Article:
However, it is possible to take a duplicated list that you may own and import it into another one. This is where things become questionable. For example, if you run two websites with one about cars and the other about motorcycles, you may want to integrate your two mailing lists so you can promote both of your websites at the same time. The problem is that you don’t know for sure that the visitors interested in your car content will also be interested in your motorcycle content and vice versa.

White lists

There’s a lot of debate about email whitelists. On a personal level, you may have created your own whitelist which is basically a listing of all your good emails after pruning out dead accounts or known spammers. From a business standpoint, you may be considering purchasing a white list.

Marketing firms that have harvested thousands of emails based on various topics are in the business of selling these lists to business and website owners like yourself so you can import them into your email marketing campaigns. The debate about the practice comes from the question of how these firms put these email lists together.

Some companies can be spammers themselves who have done nothing but run automated bot searches of the Internet looking for usable email addresses. Others may have legitimately obtained the email addresses, but did not disclose the fact that the addresses may have be sold to another company somewhere down the line.

With that said, you want to be careful whenever you think about adding email addresses to your email list ‘after the fact’ because you never know how those people will receive you and the worst thing that can come of this is getting marked as a spammer.

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List Building – Opt In Capture

Oh, the infamous opt in! This is the gateway to your profitable mailing list. Don’t abuse it or underestimate it; otherwise you might be in for a rude awakening. If done right, you’ll get a nice group of loyal and dedicated readers of your material and offerings. If done wrong, you can say goodbye to all the extra income you were hoping for.

The key to the opt in form is to make it accessible, but not to make it obnoxious. Feel free to promote it wherever you get the chance, but don’t force it in your visitors’ faces. You may have seen websites that throw out popup or popunder windows and you already know how annoying these are.

Proper opt in techniques

  • Static page – Create a static page that talks about your newsletter or marketing materials and clearly outline what it is someone will be getting if they sign up at your site. Link to this page from your home page as well as anywhere else you talk about your newsletter.
  • WordPress widget – There are many plugins and themes that offer you the option of placing custom HTML code in your sidebar, header or footer. Create an instant webform that asks for their name and email address so they only have to click submit to sign up.
  • Email signature – Start promoting your newsletter to everyone you email! This the best anti-spam way of letting people know what you have going on. I don’t know about you, but I always look at people’s signatures.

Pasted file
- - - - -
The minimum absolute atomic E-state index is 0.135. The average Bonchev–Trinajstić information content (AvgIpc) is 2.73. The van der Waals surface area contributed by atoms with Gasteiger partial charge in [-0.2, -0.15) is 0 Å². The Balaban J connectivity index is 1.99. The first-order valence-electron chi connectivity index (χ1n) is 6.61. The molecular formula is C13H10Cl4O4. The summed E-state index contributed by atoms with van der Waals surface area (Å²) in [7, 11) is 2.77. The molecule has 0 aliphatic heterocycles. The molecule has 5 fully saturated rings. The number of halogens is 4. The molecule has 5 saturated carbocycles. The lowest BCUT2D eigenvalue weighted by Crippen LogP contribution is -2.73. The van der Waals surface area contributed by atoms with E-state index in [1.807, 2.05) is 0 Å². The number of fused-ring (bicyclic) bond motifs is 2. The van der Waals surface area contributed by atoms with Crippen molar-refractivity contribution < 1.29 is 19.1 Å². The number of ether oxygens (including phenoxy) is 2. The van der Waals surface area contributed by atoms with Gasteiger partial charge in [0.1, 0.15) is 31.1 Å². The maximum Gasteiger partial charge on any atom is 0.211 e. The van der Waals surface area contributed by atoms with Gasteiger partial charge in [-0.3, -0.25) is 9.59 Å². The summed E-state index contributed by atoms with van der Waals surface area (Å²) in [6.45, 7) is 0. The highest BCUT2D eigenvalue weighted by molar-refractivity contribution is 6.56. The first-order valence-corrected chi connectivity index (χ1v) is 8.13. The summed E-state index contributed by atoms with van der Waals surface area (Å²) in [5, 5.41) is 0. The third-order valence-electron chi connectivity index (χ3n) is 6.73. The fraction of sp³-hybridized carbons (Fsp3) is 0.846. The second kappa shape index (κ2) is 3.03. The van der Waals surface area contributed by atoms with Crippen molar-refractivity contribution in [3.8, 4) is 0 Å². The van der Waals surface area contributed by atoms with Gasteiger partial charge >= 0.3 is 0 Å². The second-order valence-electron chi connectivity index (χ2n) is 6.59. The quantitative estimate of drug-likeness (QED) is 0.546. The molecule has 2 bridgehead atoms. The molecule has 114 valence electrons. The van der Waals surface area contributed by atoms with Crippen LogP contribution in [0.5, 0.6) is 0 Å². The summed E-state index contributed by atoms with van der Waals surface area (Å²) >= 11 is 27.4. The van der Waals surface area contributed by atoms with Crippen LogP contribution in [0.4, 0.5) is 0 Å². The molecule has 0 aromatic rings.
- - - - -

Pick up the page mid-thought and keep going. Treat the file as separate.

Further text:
No matter how you promote your opt in form, the most important thing to remember is that you don’t want to spam it, force it or oversell it, which brings me to my next list!

Improper opt in techniques

  • Popup windows – Back in the old days, a popup window was used as a useful way to show someone information without having to change pages or open a whole new browser window. Today, they are the most annoying form of advertising and your opt in form should never appear on one. Besides the high probability of being blocked anyway, you’re likely to lose people just because your site looks tacky.
  • Popunder windows – A popunder window carries the same annoyances as its popup counterpart, but this one is designed to show up behind the window you have open. This way, when you’re done surfing and you start closing your browser windows, this mysterious window will be left open. While it does have some potential for catching people off-guard, it too can make your site look tacky.
  • Forced – Forcing someone to signup to your list just makes you look desperate. One way this can be done is when someone emails you to ask a question and you immediately add them to your mailing list just because you now have their email address. Remember that just because they sent you a message does not mean they want more emails from you.
  • Spam – It should go without saying, but obviously you don’t want to spam your visitors to get your newsletter. Not only does this look bad, but it’s illegal and your visitors are likely to get the idea that all of your future communications will be spam-like.

Building a list is not easy and it takes a lot of work to get it right. I’m still amazed at the amount of people that visit my site each day compared to the amount that sign up for my newsletter! However, having patience and doing it right will create a better experience for you and your visitors.

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List Building – Support Time to Response

This topic is relatively small, but it essentially involves creating a better response time for customer support issues in regards to any and all questions you may receive for your website. More specifically this pertains to your users asking about or needing support for your email subscription list.

If you’re managing all of your email campaigns manually, meaning you’re not using an third party email service provider, you need to stay on top of you support requests. This is vitally important for users wishing to stop receiving your information via email or those wishing to change what information they are getting. Fortunately for those of using an email service such as Aweber, you don’t have to manage support requests as much because 99% of all mailing list features are automated.